Is There Increased Miscarriage Risk from Antibiotics in Early Pregnancy?

According to a new study published Monday in the Canadian Medical Association Journal, many classes of common antibiotics were associated with increased risk of miscarriage when used in early pregnancy.

Is There Increased Miscarriage Risk from Antibiotics in Early Pregnancy?

However, researchers did note that the increase in risk is small.

Dr. Anick Berard was the lead researcher and is a member of the Faculty of Pharmacy at the Universite de Montreal. She says that “it is reassuring to see that first-line treatments and antibiotics that are frequently used in the population (penicillin and cephalosporin) were not associated with increased miscarriage risk.”

Those antibiotics related to higher risk included macrolides, quinolones, tetracyclines, sulfanomides, and metronidazole. Doctors do not prescribe tetracyclines during pregnancy due to concerns over birth defects, and usually avoid quinolones as well.

Dr. Berard says that antibiotic prescribing patterns can differ from country to country, making it important to look at patient patterns. For this study her team looked at data from medical records of women in the Quebec Pregnancy Cohort between 1998 and 2009. The women ranged in age from 15-45 years old, covered by Quebec’s drug insurance plan. They compared pregnancy outcomes when various types of antibiotics were prescribed in early pregnancy.

From the data the team found 8702 cases of diagnosed spontaneous abortions, occurring on average at 14 weeks. They compared these cases with 87,020 pregnancies in which there was no miscarriage. Of the women who miscarried, 1428 (16.4%) had taken antibiotics early in their pregnancy. Antibiotic use was defined by filled prescriptions.

Generally, women who do not take antibiotics while pregnant have a miscarriage risk between 6% and 7%. The study showed that percentage increased to 10% with antibiotic use early term.

The women who miscarried were likely to be older and have multiple health issues and infections. Berard noted that the infections themselves could contribute to pregnancy loss and may play a role in increased risk. She says that “infections need to be treated during pregnancy” and advises women to discuss the best treatment option with their health care provider.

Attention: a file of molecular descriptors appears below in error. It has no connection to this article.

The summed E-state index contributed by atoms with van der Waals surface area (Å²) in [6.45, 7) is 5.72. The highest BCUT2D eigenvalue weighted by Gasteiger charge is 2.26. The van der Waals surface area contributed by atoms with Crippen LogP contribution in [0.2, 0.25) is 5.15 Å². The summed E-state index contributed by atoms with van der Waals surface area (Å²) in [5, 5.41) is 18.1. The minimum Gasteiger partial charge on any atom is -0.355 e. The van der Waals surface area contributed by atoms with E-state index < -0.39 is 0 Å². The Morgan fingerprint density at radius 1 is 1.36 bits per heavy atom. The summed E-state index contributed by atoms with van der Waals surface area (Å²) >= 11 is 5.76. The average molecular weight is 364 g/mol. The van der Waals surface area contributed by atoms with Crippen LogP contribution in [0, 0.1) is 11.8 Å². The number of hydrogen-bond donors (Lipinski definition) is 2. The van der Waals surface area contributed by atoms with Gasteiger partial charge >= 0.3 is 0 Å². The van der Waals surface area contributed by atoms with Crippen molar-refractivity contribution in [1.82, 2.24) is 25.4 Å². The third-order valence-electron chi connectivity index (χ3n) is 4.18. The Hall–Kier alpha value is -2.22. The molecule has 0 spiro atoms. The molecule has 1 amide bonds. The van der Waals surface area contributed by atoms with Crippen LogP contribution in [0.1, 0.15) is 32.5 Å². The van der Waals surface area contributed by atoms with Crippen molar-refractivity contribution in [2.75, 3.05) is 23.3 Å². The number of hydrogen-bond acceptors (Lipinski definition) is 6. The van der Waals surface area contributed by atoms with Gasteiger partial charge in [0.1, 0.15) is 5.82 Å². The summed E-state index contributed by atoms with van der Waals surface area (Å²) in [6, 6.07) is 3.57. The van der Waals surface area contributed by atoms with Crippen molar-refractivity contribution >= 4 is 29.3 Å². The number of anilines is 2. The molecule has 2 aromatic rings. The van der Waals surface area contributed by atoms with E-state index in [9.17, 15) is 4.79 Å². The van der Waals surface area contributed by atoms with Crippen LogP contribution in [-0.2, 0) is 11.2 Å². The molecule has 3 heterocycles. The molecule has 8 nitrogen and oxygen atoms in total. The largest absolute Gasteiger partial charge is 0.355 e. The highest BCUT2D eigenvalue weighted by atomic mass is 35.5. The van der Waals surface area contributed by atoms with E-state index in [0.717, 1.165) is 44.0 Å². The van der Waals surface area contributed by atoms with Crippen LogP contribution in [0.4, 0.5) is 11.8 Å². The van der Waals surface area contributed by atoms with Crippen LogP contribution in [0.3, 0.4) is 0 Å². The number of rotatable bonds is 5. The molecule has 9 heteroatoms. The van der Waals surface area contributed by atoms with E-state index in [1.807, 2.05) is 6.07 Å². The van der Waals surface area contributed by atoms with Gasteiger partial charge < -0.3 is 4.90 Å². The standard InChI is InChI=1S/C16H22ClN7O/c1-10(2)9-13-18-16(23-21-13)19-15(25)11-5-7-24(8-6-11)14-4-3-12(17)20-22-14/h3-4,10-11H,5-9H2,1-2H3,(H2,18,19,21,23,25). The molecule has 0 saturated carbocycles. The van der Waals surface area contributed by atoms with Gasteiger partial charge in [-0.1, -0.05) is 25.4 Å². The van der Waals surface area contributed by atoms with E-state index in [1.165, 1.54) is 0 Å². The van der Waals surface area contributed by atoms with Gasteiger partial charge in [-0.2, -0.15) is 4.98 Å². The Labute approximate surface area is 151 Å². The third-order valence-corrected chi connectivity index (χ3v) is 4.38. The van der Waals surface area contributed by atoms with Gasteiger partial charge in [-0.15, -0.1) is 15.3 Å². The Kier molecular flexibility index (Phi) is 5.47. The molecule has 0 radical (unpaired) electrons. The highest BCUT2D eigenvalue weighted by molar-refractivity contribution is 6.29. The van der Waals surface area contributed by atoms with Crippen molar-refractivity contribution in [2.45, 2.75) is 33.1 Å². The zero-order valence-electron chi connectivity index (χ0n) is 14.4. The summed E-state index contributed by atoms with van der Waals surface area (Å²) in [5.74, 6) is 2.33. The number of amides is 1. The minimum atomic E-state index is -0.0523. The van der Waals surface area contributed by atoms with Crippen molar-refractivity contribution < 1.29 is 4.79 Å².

The American College of Obstetricians and Gynecologists does not provide a list of antibiotics that are safe to use during pregnancy but does offer physician guidelines. Dr. Phillip Heine is a member of that group’s Committee on Obstetric Practice and thinks it’s “unfortunate” that the new study did not allow for discussion on the limitations of the research. He says that many of the antibiotics associated with abortion are not used in obstetrics.

The safety of any particular antibiotic often depends on the patient’s individual diagnosis, making it critical to be informed and to fully discuss treatment with your doctor.


About the author


Vicki Clinebell is a former television advertising executive who spent 25+ years with an ABC television affiliate in sales and marketing. A journalism major in college at the University of Colorado/Boulder, she now writes for a variety of online and print publications and provides blog content for clients including retail businesses and artists. The diversity of subject matter appeals to her, whether she’s reporting on the latest trends in baby gear, highlighting stories about outdoor adventures, or explaining basic pet-care tips. Even better, she says, is the shorter work commute… just down the hall, and a dress code that’s changed from suits and heels to jeans and a sweatshirt.

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